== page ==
Wednesday will be a huge moment at the Supreme Court as the constitutionality of an abortion regulation from Louisiana is tested before a court that has shifted slightly more conservative since the last abortion case was heard.
Here’s how the case got to the high court. The state legislature of Louisiana was concerned that women seeking abortions were at risk from under-qualified medical professionals in unsanitary settings. Following its own investigation of the facts, the legislature passed the Unsafe Abortion Protection Act (aka Act 620). The law requires abortionists to obtain admitting privileges at a local hospital. Besides ensuring a continuity of care should a woman suffer complications from an abortion, a hospital’s procedures for granting admitting privileges offer some sort of minimum guarantee that the abortionist is a qualified doctor. This is a very reasonable requirement.
The legislature gathered evidence, for example, that in at least one case an abortion facility hired an ophthalmologist and radiologist and trained them to do abortions. It, along with other facilities, performed no background checks on the credentials of the abortionists they hired. An abortion clinic was caught and cited in the past for improper administration of intravenous medications and gas, failure to document patients’ physical examinations, administration of anesthesia by employees who were not qualified, inaccurate reporting of abortion procedures to the State, and “irregularity” in calculation of medication dosages, among other violations.
The abortion industry refused to own up to its own negligence. Rather than cleaning up its act and hiring qualified, credentialed doctors who could obtain hospital admitting privileges, abortionists complained that such basic regulations would interfere with a “woman’s right to choose” abortion. (Notice the industry’s deflection away from the main issue of women’s health and safety). And so they filed this lawsuit.
And there’s an irony there that has also become a major issue in the case. Should abortion clinics, the very places putting women in situations of medical risk, be the ones who are allowed to speak on behalf of the women they are neglecting by challenging laws like Louisiana’s? In legal terms, the question is whether abortionists have “standing” (i.e., the legal ability to bring a lawsuit) in these types of cases? If the Supreme Court agrees they don’t have standing, it will create a gaping wound in the industry’s ability to protect its own coffers.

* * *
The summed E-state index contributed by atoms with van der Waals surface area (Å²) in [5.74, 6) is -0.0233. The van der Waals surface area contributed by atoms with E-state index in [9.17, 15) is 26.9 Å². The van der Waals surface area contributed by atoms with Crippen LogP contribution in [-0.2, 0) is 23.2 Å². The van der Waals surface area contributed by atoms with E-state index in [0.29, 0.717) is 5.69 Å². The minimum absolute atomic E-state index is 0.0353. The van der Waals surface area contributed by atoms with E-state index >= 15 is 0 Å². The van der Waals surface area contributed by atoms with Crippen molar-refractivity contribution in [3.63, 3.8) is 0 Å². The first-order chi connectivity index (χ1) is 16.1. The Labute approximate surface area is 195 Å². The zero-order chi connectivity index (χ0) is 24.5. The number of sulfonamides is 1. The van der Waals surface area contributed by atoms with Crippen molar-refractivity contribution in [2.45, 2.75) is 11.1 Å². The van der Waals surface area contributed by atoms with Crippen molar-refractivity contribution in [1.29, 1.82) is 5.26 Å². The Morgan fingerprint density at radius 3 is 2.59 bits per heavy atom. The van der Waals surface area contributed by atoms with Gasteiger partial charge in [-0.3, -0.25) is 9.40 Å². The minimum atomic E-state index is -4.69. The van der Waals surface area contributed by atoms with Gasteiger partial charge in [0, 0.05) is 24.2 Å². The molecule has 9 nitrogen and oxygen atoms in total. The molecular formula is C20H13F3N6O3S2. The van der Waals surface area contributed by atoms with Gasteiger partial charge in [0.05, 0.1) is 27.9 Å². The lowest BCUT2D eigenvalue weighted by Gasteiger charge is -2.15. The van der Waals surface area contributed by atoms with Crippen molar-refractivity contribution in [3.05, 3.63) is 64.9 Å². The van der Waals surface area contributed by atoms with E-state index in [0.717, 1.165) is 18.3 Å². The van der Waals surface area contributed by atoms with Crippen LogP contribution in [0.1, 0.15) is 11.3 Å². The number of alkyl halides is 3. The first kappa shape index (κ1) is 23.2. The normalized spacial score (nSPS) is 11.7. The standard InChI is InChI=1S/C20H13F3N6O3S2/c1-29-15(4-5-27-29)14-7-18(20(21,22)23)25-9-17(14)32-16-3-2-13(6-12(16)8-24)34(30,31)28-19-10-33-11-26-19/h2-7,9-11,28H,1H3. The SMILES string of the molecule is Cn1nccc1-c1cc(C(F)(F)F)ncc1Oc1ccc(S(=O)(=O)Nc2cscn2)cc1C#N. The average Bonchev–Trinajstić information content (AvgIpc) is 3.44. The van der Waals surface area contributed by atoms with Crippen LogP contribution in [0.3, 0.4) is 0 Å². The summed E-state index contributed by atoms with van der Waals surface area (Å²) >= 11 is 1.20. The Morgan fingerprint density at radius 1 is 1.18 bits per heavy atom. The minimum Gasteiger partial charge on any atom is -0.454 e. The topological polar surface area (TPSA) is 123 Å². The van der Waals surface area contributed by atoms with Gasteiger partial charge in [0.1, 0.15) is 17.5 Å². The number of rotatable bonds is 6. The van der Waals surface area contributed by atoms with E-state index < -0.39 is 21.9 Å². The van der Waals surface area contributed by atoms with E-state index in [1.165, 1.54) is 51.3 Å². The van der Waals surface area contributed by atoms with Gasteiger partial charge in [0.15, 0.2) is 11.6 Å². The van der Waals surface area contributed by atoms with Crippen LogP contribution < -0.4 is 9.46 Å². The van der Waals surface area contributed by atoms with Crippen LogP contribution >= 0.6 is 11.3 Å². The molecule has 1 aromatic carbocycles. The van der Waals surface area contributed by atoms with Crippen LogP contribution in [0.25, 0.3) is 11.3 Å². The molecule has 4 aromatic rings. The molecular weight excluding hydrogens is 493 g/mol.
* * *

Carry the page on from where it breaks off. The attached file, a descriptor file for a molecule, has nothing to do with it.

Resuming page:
The abortion business that brought the suit challenging the Louisiana law argues that the Supreme Court has already decided a case exactly like this one, in its 2016 Whole Woman’s Health v. Hellerstedt decision which struck down a Texas requirement that abortionists obtain admitting privileges at a nearby hospital. In that case, decided before Justice Neil Gorsuch and Justice Brett Kavanaugh joined the high court, the Texas law was struck down as creating an “undue burden” on a woman’s right to obtain an abortion. It was a 5-3 decision (oral argument occurred after Justice Scalia’s death but before Justice Gorsuch was confirmed), with Justice Anthony Kennedy joining the liberal wing of the court in deciding against the Texas law.
But that decision was based on the specific facts concerning Texas’ vast size and driving distances. The Supreme Court in Hellerstedt never suggested or held that admitting privilege requirements were per se unconstitutional. And Louisiana’s case is based on evidence that its abortionists were underqualified and providing substandard medical care.
We may know more about how the justices are leaning following oral arguments. We will keep you informed of any developments. A formal written opinion will be produced sometime before the end of June.
The case is June Medical Services v. Russo.
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